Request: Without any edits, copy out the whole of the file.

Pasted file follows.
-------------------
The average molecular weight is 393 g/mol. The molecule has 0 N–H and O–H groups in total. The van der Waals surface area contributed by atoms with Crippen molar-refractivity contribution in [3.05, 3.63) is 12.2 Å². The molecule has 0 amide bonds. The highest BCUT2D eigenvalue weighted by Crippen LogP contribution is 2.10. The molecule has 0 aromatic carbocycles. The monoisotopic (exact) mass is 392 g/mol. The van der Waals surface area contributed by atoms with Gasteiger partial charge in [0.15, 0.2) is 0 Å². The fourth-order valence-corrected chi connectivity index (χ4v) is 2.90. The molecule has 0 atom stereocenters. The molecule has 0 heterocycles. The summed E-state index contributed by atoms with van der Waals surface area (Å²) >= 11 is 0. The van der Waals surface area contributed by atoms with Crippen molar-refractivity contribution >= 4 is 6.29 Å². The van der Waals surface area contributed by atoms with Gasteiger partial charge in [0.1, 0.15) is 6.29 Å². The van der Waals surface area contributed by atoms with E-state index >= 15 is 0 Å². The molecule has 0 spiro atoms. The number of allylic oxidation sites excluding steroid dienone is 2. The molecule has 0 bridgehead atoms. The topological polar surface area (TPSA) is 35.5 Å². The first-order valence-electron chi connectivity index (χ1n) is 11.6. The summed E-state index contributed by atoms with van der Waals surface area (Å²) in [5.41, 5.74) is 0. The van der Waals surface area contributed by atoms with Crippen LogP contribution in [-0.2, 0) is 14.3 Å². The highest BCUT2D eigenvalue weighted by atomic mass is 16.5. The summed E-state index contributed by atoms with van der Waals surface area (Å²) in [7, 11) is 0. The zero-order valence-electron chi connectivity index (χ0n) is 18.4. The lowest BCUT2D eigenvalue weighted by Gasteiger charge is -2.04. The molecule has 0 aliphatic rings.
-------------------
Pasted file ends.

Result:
The average molecular weight is 393 g/mol. The molecule has 0 N–H and O–H groups in total. The van der Waals surface area contributed by atoms with Crippen molar-refractivity contribution in [3.05, 3.63) is 12.2 Å². The molecule has 0 amide bonds. The highest BCUT2D eigenvalue weighted by Crippen LogP contribution is 2.10. The molecule has 0 aromatic carbocycles. The monoisotopic (exact) mass is 392 g/mol. The van der Waals surface area contributed by atoms with Gasteiger partial charge in [0.15, 0.2) is 0 Å². The fourth-order valence-corrected chi connectivity index (χ4v) is 2.90. The molecule has 0 atom stereocenters. The molecule has 0 heterocycles. The summed E-state index contributed by atoms with van der Waals surface area (Å²) >= 11 is 0. The van der Waals surface area contributed by atoms with Crippen molar-refractivity contribution >= 4 is 6.29 Å². The van der Waals surface area contributed by atoms with Gasteiger partial charge in [0.1, 0.15) is 6.29 Å². The van der Waals surface area contributed by atoms with E-state index >= 15 is 0 Å². The molecule has 0 spiro atoms. The number of allylic oxidation sites excluding steroid dienone is 2. The molecule has 0 bridgehead atoms. The topological polar surface area (TPSA) is 35.5 Å². The first-order valence-electron chi connectivity index (χ1n) is 11.6. The summed E-state index contributed by atoms with van der Waals surface area (Å²) in [5.41, 5.74) is 0. The van der Waals surface area contributed by atoms with Crippen LogP contribution in [-0.2, 0) is 14.3 Å². The highest BCUT2D eigenvalue weighted by atomic mass is 16.5. The summed E-state index contributed by atoms with van der Waals surface area (Å²) in [7, 11) is 0. The zero-order valence-electron chi connectivity index (χ0n) is 18.4. The lowest BCUT2D eigenvalue weighted by Gasteiger charge is -2.04. The molecule has 0 aliphatic rings.